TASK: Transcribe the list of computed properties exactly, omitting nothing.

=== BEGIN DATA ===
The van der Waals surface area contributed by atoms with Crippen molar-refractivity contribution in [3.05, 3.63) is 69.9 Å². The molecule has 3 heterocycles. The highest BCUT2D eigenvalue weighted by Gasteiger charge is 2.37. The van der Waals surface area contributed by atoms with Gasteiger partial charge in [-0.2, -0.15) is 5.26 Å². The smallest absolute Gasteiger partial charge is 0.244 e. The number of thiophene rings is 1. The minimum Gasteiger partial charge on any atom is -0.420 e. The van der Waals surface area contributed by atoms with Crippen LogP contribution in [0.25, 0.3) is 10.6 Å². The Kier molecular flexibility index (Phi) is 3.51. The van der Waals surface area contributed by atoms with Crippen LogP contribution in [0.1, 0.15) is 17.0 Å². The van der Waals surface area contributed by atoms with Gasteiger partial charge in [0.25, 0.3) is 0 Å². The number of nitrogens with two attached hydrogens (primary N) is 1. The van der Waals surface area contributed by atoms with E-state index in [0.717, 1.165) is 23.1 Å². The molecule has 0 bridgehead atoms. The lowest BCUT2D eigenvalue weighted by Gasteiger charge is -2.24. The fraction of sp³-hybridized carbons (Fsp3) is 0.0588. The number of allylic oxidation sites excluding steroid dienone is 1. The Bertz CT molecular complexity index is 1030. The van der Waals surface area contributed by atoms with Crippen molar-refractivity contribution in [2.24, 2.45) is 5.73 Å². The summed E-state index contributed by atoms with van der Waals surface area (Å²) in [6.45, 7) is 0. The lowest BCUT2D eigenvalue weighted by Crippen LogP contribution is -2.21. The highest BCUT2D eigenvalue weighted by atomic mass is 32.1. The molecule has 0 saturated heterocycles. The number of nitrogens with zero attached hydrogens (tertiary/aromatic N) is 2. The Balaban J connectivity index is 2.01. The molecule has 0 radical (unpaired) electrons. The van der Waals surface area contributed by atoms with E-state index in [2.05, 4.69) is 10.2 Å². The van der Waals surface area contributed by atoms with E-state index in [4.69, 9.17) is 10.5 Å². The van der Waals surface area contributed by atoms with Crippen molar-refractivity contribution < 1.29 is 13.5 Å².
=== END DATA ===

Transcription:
The van der Waals surface area contributed by atoms with Crippen molar-refractivity contribution in [3.05, 3.63) is 69.9 Å². The molecule has 3 heterocycles. The highest BCUT2D eigenvalue weighted by Gasteiger charge is 2.37. The van der Waals surface area contributed by atoms with Gasteiger partial charge in [-0.2, -0.15) is 5.26 Å². The smallest absolute Gasteiger partial charge is 0.244 e. The number of thiophene rings is 1. The minimum Gasteiger partial charge on any atom is -0.420 e. The van der Waals surface area contributed by atoms with Crippen LogP contribution in [0.25, 0.3) is 10.6 Å². The Kier molecular flexibility index (Phi) is 3.51. The van der Waals surface area contributed by atoms with Crippen LogP contribution in [0.1, 0.15) is 17.0 Å². The van der Waals surface area contributed by atoms with Gasteiger partial charge in [0.25, 0.3) is 0 Å². The number of nitrogens with two attached hydrogens (primary N) is 1. The van der Waals surface area contributed by atoms with E-state index in [0.717, 1.165) is 23.1 Å². The molecule has 0 bridgehead atoms. The lowest BCUT2D eigenvalue weighted by Gasteiger charge is -2.24. The fraction of sp³-hybridized carbons (Fsp3) is 0.0588. The number of allylic oxidation sites excluding steroid dienone is 1. The Bertz CT molecular complexity index is 1030. The van der Waals surface area contributed by atoms with Crippen molar-refractivity contribution in [2.24, 2.45) is 5.73 Å². The summed E-state index contributed by atoms with van der Waals surface area (Å²) in [6.45, 7) is 0. The lowest BCUT2D eigenvalue weighted by Crippen LogP contribution is -2.21. The highest BCUT2D eigenvalue weighted by atomic mass is 32.1. The molecule has 0 saturated heterocycles. The number of nitrogens with zero attached hydrogens (tertiary/aromatic N) is 2. The Balaban J connectivity index is 2.01. The molecule has 0 radical (unpaired) electrons. The van der Waals surface area contributed by atoms with E-state index in [2.05, 4.69) is 10.2 Å². The van der Waals surface area contributed by atoms with E-state index in [4.69, 9.17) is 10.5 Å². The van der Waals surface area contributed by atoms with Crippen molar-refractivity contribution < 1.29 is 13.5 Å².